- By Ric Edelman, founder of Edelman Financial EnginesSeptember 14, 2020
- By Ric Edelman, founder of Edelman Financial Engines
(Editor’s note: This content is sponsored by Edelman Financial Engines.)
Massive unemployment means extended periods of unemployment for those losing their jobs.
Since April, more than 52 million Americans have lost their jobs. Tens of millions more are working from home. If you’re in either situation, you’re spending less on gasoline and auto maintenance than you were before the crisis began. You’re probably also not dining out, going to movie theaters, sending clothes to the dry cleaners or traveling as much (or at all).
The reduction or cessation of these activities means you’re probably spending less money each month than you were last winter. Add in the threat that you might experience a sustained reduction of income, and you find yourself with an excellent opportunity and need to increase the amount of money you have in cash reserves.
How much should you keep in cash reserves? First, determine how much you spend each month. Consider only the costs you cannot avoid, such as rent/mortgage, utilities (including internet), food, medicine and insurance. (In a crisis everything else — like Netflix, sorry — is tossable.) Your reserves should enable you to pay for these expenses for up to two years.
If you’re spending $5,000 a month on essentials, you need 24 months in reserves. That might seem daunting. But if you’re no longer spending $300 a month on auto-related expenses (lower fuel bill and no parking fees, for example), you can divert that cash into your savings. Ditto for the money you used to spend on restaurants, travel and dry cleaning. You can probably find easy, newfound ways to save.
You should also consider moving some of the money in your long-term investment portfolio into your cash reserves, if necessary. For help with determining how much you need to set aside in cash reserves, and how to build up that account, talk with a Edelman Financial Engines advisor.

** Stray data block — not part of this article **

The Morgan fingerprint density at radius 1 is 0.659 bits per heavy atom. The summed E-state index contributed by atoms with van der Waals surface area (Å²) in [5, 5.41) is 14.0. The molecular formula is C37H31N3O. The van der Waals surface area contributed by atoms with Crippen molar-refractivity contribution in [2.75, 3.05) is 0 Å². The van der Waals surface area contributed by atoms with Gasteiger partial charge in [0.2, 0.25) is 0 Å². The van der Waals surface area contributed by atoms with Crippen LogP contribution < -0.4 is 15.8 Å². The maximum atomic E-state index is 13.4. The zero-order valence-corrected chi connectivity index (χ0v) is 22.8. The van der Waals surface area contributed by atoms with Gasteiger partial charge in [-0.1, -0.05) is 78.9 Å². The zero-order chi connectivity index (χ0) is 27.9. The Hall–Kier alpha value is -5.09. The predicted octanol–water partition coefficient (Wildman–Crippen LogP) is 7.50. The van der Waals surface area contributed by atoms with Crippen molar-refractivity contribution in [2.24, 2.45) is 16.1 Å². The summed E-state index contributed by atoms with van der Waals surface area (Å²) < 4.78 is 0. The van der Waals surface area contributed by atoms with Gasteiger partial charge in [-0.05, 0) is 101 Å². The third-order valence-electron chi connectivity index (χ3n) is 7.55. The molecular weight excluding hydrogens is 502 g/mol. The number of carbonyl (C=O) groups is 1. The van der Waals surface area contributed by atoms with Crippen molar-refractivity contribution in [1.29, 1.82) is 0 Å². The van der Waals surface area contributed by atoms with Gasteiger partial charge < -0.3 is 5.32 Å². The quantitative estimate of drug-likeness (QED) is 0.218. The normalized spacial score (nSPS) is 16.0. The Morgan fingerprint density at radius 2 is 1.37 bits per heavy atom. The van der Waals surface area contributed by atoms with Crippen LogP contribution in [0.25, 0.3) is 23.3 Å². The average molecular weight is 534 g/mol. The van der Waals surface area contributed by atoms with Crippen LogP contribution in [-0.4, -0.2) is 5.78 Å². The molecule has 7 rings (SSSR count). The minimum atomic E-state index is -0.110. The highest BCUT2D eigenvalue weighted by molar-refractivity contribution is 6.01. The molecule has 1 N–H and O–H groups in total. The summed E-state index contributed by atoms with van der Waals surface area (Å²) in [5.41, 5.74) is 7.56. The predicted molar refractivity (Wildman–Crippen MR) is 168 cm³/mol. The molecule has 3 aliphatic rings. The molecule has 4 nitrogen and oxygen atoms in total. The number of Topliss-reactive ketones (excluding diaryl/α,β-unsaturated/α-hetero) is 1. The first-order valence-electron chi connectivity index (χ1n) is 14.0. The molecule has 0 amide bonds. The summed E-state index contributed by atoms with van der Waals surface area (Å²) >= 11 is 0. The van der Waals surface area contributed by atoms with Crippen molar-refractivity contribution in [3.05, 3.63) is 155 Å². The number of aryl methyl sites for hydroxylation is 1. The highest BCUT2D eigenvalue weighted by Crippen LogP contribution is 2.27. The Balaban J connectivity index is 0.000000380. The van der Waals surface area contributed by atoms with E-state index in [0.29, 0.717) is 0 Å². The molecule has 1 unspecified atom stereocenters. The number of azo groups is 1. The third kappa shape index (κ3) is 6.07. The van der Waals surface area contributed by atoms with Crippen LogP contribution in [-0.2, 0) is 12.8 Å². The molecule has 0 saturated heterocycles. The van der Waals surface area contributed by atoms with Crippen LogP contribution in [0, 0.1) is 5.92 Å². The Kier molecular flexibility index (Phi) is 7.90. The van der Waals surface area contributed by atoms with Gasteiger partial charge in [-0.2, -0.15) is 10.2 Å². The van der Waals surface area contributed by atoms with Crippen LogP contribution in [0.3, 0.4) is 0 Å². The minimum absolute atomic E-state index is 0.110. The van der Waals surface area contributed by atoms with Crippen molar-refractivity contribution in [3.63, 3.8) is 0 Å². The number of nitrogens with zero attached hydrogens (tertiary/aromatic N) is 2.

How Much Do You Need to Be Financially Comfortable?
COVID-19 has inspired a change in view for many.
A million bucks. Americans said they needed $934,000, on average, in order to feel financially comfortable, according to last year’s Modern Wealth Survey conducted by Schwab.
But that’s not how Americans feel now. COVID-19 has caused views to change dramatically: The median answer is now just $655,000, or 30% less than before.
Clearly, sheltering in place has made many of us realize that we were spending money on things that, well, we don’t really need to be spending money on. We’re getting used to spending less, and that means we don’t need as much to feel financially comfortable.
That’s great news — because $655,000 is a whole lot easier to achieve than a million dollars!
For sure, COVID-19 has helped us remember that there’s more to life than money — or, as my wife, Jean, likes to put it, personal finance is more personal than finance. Indeed, relationships are what matter most, followed by health and then money, the survey found.
As I wrote in my book, Discover the Wealth Within You, all the wealth you could ever really want is already within your grasps. And as I noted there, the secret to happiness may be as simple as setting goals. Whether it’s sky diving, hiking on the Adirondack Trail or planting a vegetable garden in your backyard, setting goals is the first step toward happiness.
When you focus on your goals, the journey is as much fun as the achievement. Think about and choose your goals. Pick one or choose several. Think about the ideas, places and people that inspire, motivate and excite you. And if you’re like so many Americans who have decided that your view is changing, contact an Edelman Financial Engines advisor to talk about what may be possible for you!
Edelman Financial Engines is committed to always acting in the best interest of our clients. We believe that all American investors – not just the wealthy – deserve access to personalized, comprehensive financial planning and investment advice. Today, we are America’s top independent financial planning and investment advisor with 158 planner offices across the country and entrusted by more than 1.2 million clients to manage more than $220 billion in assets1.
 As of June 30, 2020.
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